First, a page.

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Secunia offers flaw hunters new hassle-free reporting service

Secunia, vulnerabilities

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Security management company Secunia is setting itself up as an ‘honest intermediary’ through which independent researchers can report and have security vulnerabilities checked out at no cost.

The Secunia Vulnerability Coordination Reward Programme (SVCRP) will offer vulnerability researchers a more flexible scheme through which flaws can be reported, the company said.

The idea is to fill in the yawning gaps in current rewards programmes, where researchers are only paid on the basis that their reported flaws have a commercial value to the company running the programme or to the affected vendor.

Not only do some flaws fall through the cracks in this market, but some researchers are put off having to deal directly with vendors.

Secunia said it would assess flaws reported through the SVCRP, dealing with the onward reporting admin on behalf of the researcher in a way that would speed up the process.   

"Other major vulnerability coordination offerings exist but most have a business model wrapped around them.  SVCRP is designed to be a complementary service to these,” said Secunia’s chief security specialist, Carsten Eiram.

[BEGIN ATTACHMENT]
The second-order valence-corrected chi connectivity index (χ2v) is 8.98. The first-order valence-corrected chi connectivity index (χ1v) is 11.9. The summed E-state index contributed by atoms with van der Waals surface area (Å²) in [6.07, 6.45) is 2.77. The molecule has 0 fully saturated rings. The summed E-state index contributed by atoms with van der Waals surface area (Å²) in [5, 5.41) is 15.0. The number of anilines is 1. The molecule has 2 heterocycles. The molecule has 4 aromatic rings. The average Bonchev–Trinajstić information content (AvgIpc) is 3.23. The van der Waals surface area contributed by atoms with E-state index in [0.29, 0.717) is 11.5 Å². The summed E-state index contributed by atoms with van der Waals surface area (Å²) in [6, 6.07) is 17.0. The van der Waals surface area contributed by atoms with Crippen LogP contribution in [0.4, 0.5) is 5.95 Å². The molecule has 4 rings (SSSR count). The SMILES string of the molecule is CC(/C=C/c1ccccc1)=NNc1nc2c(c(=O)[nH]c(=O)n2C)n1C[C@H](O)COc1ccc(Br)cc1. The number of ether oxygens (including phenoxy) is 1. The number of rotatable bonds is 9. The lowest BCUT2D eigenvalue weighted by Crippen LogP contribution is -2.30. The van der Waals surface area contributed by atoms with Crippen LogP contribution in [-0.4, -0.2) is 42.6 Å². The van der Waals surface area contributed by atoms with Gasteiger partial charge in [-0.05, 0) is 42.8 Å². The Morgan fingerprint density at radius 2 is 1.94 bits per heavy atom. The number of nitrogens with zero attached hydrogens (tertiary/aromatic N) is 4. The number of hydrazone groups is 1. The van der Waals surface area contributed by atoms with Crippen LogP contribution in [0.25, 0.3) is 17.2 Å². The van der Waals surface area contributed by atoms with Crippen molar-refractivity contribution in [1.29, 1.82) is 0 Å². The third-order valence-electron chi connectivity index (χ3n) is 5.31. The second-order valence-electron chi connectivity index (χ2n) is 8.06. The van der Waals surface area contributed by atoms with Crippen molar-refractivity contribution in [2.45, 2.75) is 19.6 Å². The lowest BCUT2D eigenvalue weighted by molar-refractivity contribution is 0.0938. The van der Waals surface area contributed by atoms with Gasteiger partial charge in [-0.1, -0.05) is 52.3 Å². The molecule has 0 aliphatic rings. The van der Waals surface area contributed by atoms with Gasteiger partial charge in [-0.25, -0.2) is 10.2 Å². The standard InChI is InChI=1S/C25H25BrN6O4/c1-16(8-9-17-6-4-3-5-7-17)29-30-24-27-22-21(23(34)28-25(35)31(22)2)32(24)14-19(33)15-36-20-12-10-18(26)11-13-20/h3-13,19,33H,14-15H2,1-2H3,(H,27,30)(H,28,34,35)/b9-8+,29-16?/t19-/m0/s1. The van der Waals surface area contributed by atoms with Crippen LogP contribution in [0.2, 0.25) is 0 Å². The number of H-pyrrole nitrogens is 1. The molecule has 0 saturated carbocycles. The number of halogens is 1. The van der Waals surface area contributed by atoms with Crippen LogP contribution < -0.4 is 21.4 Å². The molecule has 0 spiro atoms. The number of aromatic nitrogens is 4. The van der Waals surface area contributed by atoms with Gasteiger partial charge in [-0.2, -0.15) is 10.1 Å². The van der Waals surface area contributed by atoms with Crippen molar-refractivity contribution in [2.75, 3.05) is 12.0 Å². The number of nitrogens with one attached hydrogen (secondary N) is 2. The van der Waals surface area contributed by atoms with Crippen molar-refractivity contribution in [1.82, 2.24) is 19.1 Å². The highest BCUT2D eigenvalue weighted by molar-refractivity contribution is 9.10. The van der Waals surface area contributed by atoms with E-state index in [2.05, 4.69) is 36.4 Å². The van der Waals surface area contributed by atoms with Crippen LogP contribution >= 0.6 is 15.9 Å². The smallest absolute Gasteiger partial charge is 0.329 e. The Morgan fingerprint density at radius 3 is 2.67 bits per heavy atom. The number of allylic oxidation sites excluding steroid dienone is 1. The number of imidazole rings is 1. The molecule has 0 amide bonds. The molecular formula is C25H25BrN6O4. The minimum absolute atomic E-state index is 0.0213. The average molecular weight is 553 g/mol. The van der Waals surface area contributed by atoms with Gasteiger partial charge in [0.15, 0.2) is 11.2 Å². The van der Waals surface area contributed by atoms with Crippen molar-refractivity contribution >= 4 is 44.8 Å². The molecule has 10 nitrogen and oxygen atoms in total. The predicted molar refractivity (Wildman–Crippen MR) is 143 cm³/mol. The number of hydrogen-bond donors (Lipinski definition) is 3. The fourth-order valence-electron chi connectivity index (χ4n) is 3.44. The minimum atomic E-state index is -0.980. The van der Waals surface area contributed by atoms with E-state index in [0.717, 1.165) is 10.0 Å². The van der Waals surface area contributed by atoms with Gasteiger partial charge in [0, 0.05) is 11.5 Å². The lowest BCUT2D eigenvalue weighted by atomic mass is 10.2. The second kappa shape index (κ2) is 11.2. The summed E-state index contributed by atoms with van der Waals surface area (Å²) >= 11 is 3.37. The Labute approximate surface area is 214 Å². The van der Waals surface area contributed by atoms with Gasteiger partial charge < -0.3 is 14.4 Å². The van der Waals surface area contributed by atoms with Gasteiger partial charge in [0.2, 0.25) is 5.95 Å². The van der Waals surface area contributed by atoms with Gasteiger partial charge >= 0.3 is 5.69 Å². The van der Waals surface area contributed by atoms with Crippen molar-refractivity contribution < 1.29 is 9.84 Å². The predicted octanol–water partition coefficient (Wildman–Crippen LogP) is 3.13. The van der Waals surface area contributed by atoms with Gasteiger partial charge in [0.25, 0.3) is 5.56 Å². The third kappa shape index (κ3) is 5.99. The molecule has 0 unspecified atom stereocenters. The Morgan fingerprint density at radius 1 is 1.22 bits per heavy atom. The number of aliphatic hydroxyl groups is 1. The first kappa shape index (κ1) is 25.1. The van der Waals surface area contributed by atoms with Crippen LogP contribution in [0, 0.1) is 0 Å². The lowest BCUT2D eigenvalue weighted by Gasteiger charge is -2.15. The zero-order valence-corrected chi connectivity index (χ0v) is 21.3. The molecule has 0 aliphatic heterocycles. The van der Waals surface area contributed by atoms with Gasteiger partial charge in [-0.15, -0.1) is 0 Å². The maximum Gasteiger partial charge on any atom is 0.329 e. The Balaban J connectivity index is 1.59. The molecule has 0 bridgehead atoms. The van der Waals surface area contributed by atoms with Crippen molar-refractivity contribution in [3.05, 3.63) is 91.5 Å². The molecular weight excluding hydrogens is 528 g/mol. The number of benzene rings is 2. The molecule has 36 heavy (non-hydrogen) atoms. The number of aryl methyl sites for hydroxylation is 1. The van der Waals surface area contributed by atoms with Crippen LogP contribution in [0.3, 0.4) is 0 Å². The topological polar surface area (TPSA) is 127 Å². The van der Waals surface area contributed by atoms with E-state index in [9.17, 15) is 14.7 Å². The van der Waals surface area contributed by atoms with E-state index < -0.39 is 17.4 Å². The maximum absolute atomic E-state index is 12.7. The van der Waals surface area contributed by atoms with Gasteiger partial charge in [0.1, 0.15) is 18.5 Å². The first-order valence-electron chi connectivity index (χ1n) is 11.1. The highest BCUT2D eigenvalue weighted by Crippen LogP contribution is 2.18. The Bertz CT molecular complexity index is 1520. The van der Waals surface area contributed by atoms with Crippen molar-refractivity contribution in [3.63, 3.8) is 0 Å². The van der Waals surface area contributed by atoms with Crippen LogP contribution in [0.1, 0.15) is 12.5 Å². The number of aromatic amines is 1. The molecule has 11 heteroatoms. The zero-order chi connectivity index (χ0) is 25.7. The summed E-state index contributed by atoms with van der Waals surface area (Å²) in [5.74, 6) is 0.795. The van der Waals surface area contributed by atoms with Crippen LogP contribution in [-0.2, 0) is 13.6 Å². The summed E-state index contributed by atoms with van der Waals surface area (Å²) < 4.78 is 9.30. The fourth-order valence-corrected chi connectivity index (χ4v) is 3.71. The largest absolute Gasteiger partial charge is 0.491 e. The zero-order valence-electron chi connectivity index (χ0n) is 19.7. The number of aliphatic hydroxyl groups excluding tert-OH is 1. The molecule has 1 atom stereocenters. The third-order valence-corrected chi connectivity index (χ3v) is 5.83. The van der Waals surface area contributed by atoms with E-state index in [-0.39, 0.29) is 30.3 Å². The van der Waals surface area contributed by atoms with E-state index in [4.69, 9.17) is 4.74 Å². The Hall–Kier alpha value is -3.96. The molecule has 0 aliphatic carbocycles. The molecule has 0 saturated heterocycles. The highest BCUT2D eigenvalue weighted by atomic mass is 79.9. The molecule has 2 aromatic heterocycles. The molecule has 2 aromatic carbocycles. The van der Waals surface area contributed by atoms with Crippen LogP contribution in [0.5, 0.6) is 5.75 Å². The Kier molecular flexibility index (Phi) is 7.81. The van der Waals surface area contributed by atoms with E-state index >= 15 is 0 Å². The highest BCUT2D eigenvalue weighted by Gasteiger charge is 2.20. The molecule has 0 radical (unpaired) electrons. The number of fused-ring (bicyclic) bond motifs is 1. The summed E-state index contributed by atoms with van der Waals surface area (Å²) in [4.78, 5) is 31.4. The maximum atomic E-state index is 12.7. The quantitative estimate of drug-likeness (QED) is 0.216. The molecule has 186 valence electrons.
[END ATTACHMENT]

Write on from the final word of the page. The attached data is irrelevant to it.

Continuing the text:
“Under the new programme we will both confirm vulnerability discoveries and handle the coordination process, allowing researchers to focus on the more exciting aspects of vulnerability research," he said.

The company would not receive any payment for the flaws – any payments will be passed to researchers - but would add them to the database of vulnerabilities it sells on to a range of customers.

Regular contributors would, however receive rewards from Secunia in the form of merchandise, free hotel accommodation and, if desired, public recognition.

Secunia’s more relaxed model is an interesting one in a market where commercial flaw reporting has boomed after an early period of controversy about the ethics of paying for bugs. A number of third party vendors offer cash for flaws and vendors such as Google, Microsoft and Mozilla have offered rewards for those willing to keep them in the loop.


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